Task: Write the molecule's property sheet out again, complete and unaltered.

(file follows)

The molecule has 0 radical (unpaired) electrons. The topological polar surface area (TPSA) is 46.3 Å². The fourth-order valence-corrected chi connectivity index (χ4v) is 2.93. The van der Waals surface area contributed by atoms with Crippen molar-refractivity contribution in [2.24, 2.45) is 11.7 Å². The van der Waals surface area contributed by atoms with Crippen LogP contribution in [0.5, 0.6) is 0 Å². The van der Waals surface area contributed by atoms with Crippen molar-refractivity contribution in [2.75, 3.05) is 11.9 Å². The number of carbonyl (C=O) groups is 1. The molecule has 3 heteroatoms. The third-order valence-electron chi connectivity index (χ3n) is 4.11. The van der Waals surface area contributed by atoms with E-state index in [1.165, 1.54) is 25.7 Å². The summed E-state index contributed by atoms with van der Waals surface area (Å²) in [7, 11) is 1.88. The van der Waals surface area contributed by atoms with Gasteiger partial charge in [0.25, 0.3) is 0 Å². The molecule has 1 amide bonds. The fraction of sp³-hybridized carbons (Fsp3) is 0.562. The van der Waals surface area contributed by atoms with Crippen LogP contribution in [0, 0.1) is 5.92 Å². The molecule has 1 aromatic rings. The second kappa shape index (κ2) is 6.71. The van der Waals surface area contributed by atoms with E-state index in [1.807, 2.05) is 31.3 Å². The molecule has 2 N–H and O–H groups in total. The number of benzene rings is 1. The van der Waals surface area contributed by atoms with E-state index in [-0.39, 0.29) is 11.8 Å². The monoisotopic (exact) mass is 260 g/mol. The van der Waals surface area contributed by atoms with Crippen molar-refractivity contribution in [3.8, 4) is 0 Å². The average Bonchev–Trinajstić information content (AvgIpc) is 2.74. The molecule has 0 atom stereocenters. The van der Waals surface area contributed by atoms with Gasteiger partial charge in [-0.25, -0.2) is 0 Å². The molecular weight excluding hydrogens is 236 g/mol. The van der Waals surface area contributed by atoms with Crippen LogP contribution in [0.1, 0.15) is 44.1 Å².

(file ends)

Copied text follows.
The molecule has 0 radical (unpaired) electrons. The topological polar surface area (TPSA) is 46.3 Å². The fourth-order valence-corrected chi connectivity index (χ4v) is 2.93. The van der Waals surface area contributed by atoms with Crippen molar-refractivity contribution in [2.24, 2.45) is 11.7 Å². The van der Waals surface area contributed by atoms with Crippen LogP contribution in [0.5, 0.6) is 0 Å². The van der Waals surface area contributed by atoms with Crippen molar-refractivity contribution in [2.75, 3.05) is 11.9 Å². The number of carbonyl (C=O) groups is 1. The molecule has 3 heteroatoms. The third-order valence-electron chi connectivity index (χ3n) is 4.11. The van der Waals surface area contributed by atoms with E-state index in [1.165, 1.54) is 25.7 Å². The summed E-state index contributed by atoms with van der Waals surface area (Å²) in [7, 11) is 1.88. The van der Waals surface area contributed by atoms with Gasteiger partial charge in [0.25, 0.3) is 0 Å². The molecule has 1 amide bonds. The fraction of sp³-hybridized carbons (Fsp3) is 0.562. The van der Waals surface area contributed by atoms with Crippen LogP contribution in [0, 0.1) is 5.92 Å². The molecule has 1 aromatic rings. The second kappa shape index (κ2) is 6.71. The van der Waals surface area contributed by atoms with E-state index in [1.807, 2.05) is 31.3 Å². The molecule has 2 N–H and O–H groups in total. The number of benzene rings is 1. The van der Waals surface area contributed by atoms with E-state index in [-0.39, 0.29) is 11.8 Å². The monoisotopic (exact) mass is 260 g/mol. The van der Waals surface area contributed by atoms with Crippen molar-refractivity contribution in [3.8, 4) is 0 Å². The average Bonchev–Trinajstić information content (AvgIpc) is 2.74. The molecule has 0 atom stereocenters. The van der Waals surface area contributed by atoms with Gasteiger partial charge in [-0.25, -0.2) is 0 Å². The molecular weight excluding hydrogens is 236 g/mol. The van der Waals surface area contributed by atoms with Crippen LogP contribution in [0.1, 0.15) is 44.1 Å².